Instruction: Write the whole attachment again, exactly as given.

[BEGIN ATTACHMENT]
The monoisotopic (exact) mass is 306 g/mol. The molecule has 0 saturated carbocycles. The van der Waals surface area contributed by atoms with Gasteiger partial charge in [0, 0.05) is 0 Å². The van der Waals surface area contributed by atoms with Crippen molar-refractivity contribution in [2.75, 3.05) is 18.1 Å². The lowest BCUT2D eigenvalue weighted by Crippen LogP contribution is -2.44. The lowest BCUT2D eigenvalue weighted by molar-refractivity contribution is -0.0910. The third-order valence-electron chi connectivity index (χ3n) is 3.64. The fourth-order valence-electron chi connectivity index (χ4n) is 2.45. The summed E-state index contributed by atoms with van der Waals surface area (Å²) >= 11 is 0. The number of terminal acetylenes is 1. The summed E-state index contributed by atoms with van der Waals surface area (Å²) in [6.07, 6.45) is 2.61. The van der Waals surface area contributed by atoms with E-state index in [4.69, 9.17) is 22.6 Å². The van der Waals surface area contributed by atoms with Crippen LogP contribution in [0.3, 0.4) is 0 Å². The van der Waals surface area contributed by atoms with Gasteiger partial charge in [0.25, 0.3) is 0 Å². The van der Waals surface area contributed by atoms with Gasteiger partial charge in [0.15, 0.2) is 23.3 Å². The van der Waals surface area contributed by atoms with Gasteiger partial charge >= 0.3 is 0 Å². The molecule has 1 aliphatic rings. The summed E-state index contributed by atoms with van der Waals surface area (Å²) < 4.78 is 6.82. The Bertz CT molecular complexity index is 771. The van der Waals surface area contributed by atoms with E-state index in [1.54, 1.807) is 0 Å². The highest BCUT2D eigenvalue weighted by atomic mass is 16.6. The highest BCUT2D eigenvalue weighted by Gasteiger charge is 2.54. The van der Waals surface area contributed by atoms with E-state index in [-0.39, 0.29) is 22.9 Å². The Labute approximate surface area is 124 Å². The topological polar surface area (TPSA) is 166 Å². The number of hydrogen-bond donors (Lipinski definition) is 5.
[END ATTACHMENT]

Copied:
The monoisotopic (exact) mass is 306 g/mol. The molecule has 0 saturated carbocycles. The van der Waals surface area contributed by atoms with Gasteiger partial charge in [0, 0.05) is 0 Å². The van der Waals surface area contributed by atoms with Crippen molar-refractivity contribution in [2.75, 3.05) is 18.1 Å². The lowest BCUT2D eigenvalue weighted by Crippen LogP contribution is -2.44. The lowest BCUT2D eigenvalue weighted by molar-refractivity contribution is -0.0910. The third-order valence-electron chi connectivity index (χ3n) is 3.64. The fourth-order valence-electron chi connectivity index (χ4n) is 2.45. The summed E-state index contributed by atoms with van der Waals surface area (Å²) >= 11 is 0. The number of terminal acetylenes is 1. The summed E-state index contributed by atoms with van der Waals surface area (Å²) in [6.07, 6.45) is 2.61. The van der Waals surface area contributed by atoms with E-state index in [4.69, 9.17) is 22.6 Å². The van der Waals surface area contributed by atoms with Crippen LogP contribution in [0.3, 0.4) is 0 Å². The van der Waals surface area contributed by atoms with Gasteiger partial charge in [0.25, 0.3) is 0 Å². The van der Waals surface area contributed by atoms with Gasteiger partial charge in [0.15, 0.2) is 23.3 Å². The van der Waals surface area contributed by atoms with Gasteiger partial charge >= 0.3 is 0 Å². The molecule has 1 aliphatic rings. The summed E-state index contributed by atoms with van der Waals surface area (Å²) < 4.78 is 6.82. The Bertz CT molecular complexity index is 771. The van der Waals surface area contributed by atoms with E-state index in [1.54, 1.807) is 0 Å². The highest BCUT2D eigenvalue weighted by atomic mass is 16.6. The highest BCUT2D eigenvalue weighted by Gasteiger charge is 2.54. The van der Waals surface area contributed by atoms with E-state index in [-0.39, 0.29) is 22.9 Å². The Labute approximate surface area is 124 Å². The topological polar surface area (TPSA) is 166 Å². The number of hydrogen-bond donors (Lipinski definition) is 5.